Switzerland made headlines this month for the transparency of its internet voting system when it launched a public penetration test and bug bounty program to test the resiliency of the system to attack.
But after source code for the software and technical documentation describing its architecture were leaked online last week, critics are already expressing concern about the system’s design and about the transparency around the public test.
Cryptography experts who spent just a few hours examining the leaked code say the system is a poorly constructed and convoluted maze that makes it difficult to follow what’s going on and effectively evaluate whether the cryptography and other security measures deployed in the system are done properly.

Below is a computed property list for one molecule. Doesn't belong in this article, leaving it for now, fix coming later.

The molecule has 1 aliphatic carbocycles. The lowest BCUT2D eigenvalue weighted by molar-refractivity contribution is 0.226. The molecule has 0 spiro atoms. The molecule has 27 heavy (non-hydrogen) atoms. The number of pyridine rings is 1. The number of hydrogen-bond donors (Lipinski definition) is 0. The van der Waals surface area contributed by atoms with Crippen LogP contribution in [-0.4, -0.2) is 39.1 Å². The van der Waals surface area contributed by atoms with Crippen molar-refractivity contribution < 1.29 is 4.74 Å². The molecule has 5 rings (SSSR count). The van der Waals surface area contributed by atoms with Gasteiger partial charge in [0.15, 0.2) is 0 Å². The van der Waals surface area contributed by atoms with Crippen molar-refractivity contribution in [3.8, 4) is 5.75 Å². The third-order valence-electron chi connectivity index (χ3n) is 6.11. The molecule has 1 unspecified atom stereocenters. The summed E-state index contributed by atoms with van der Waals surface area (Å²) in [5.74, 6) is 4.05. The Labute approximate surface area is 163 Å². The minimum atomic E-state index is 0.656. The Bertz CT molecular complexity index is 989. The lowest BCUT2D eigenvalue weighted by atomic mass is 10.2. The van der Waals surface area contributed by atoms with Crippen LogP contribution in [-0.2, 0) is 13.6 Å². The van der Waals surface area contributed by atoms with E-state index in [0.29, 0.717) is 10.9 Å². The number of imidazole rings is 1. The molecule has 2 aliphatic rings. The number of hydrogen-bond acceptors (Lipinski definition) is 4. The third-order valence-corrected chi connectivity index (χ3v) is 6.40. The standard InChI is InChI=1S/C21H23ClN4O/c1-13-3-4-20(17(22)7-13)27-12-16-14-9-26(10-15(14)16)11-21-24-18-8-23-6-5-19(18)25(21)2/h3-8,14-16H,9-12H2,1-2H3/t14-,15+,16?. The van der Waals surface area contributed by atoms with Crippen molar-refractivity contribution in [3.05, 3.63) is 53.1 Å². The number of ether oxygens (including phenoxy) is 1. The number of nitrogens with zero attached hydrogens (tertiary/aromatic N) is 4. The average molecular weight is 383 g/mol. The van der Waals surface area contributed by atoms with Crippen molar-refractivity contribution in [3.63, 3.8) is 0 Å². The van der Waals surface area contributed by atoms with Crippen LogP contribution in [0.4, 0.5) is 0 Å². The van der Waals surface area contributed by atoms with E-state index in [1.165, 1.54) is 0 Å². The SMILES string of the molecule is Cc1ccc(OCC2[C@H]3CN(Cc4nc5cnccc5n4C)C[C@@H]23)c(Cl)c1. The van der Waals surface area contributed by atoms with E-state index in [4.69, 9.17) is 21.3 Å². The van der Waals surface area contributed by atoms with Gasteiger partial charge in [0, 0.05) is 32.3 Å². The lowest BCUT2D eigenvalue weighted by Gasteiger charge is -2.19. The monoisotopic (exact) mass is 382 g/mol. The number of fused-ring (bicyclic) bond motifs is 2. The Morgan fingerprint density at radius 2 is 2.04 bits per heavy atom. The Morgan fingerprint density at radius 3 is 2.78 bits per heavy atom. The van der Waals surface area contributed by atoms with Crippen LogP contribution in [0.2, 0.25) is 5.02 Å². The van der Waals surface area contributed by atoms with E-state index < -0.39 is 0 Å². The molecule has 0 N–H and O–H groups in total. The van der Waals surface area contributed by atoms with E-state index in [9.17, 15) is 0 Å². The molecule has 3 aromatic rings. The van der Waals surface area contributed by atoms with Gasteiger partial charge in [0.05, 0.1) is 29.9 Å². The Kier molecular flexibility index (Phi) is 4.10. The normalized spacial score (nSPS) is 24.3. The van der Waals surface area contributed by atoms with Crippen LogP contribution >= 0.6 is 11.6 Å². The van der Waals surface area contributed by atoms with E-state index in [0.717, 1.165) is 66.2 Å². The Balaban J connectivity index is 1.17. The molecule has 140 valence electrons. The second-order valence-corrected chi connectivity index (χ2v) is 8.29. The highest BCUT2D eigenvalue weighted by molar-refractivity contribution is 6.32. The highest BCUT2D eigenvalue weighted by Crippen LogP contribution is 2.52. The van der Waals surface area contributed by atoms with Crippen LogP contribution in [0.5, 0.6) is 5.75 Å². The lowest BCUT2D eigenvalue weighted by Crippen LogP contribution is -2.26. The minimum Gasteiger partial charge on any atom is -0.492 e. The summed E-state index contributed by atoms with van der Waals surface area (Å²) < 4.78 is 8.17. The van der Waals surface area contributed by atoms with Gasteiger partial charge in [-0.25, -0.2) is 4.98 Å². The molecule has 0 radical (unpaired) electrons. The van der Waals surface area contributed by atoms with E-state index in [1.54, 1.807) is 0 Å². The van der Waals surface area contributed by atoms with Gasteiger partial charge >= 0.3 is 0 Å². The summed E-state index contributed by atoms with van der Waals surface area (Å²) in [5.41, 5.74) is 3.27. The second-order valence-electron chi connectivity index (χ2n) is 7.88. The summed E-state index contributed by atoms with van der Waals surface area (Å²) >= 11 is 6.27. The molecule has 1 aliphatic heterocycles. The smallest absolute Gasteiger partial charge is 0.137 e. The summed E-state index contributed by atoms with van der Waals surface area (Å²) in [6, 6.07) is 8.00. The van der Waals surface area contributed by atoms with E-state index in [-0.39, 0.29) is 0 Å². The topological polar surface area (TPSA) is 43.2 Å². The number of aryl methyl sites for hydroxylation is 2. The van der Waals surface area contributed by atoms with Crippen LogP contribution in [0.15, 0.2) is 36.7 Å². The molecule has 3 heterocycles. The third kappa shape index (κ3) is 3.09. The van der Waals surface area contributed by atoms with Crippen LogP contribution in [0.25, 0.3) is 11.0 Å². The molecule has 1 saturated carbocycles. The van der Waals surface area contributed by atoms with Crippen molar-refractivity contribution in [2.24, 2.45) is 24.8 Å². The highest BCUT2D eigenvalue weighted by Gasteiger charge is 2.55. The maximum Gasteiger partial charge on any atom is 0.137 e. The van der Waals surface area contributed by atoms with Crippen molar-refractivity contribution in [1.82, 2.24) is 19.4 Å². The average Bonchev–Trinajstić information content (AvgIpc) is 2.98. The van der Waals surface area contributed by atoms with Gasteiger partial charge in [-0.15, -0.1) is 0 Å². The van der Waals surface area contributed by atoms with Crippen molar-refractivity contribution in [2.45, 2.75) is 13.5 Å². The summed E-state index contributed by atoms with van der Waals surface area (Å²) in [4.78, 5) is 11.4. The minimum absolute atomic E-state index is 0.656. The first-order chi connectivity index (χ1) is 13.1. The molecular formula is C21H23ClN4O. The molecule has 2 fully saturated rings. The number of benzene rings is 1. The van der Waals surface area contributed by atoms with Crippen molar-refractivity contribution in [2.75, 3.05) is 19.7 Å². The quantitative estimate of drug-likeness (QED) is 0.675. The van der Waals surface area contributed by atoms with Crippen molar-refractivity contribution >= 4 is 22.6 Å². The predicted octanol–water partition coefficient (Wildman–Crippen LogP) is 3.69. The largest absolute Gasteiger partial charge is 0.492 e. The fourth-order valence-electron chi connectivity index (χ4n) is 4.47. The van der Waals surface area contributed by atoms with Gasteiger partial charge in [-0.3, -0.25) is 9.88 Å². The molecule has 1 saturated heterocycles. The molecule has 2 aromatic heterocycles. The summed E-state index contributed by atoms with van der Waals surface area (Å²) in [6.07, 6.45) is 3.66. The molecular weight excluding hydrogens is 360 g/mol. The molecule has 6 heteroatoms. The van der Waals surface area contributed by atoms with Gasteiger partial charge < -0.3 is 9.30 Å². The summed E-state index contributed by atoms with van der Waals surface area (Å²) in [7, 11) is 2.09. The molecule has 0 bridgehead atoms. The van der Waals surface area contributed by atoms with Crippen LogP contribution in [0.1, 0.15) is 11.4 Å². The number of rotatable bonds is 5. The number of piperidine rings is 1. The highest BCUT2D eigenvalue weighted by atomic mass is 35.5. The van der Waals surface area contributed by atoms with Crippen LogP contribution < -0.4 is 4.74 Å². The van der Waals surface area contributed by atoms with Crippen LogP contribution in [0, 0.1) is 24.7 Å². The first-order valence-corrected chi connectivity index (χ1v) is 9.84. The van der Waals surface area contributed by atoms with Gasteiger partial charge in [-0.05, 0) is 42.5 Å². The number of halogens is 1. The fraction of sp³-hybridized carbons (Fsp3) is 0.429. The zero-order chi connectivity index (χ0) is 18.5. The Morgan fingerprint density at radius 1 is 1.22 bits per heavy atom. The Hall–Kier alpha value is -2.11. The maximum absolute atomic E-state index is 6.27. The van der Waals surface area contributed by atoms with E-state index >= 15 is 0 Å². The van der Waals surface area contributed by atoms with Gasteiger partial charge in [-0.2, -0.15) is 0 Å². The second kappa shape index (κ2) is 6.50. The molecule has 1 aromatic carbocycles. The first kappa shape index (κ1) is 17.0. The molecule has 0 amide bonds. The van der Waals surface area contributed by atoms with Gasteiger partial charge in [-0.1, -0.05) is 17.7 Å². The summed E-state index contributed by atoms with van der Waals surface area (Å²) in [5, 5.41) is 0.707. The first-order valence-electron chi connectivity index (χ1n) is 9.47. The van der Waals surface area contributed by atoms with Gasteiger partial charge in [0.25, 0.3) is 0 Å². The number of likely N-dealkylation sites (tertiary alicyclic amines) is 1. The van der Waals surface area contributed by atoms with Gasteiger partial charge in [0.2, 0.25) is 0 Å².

“It is simply not the standard we would expect.”
“Most of the system is split across hundreds of different files, each configured at various levels,” Sarah Jamie Lewis, a former security engineer for Amazon as well as a former computer scientist for England’s GCHQ intelligence agency, told Motherboard. “I’m used to dealing with Java code that runs across different packages and different teams, and this code somewhat defeats even my understanding.”
She said the system uses cryptographic solutions that are fairly new to the field and that have to be implemented in very specific ways to make the system auditable, but the design the programmers chose thwarts this.
“It is simply not the standard we would expect,” she told Motherboard.
Even if the system is designed securely in principle, for it to operate securely in practice, each of its many parts has to be configured correctly or risk creating vulnerabilities that would let an attacker subvert the system and alter votes.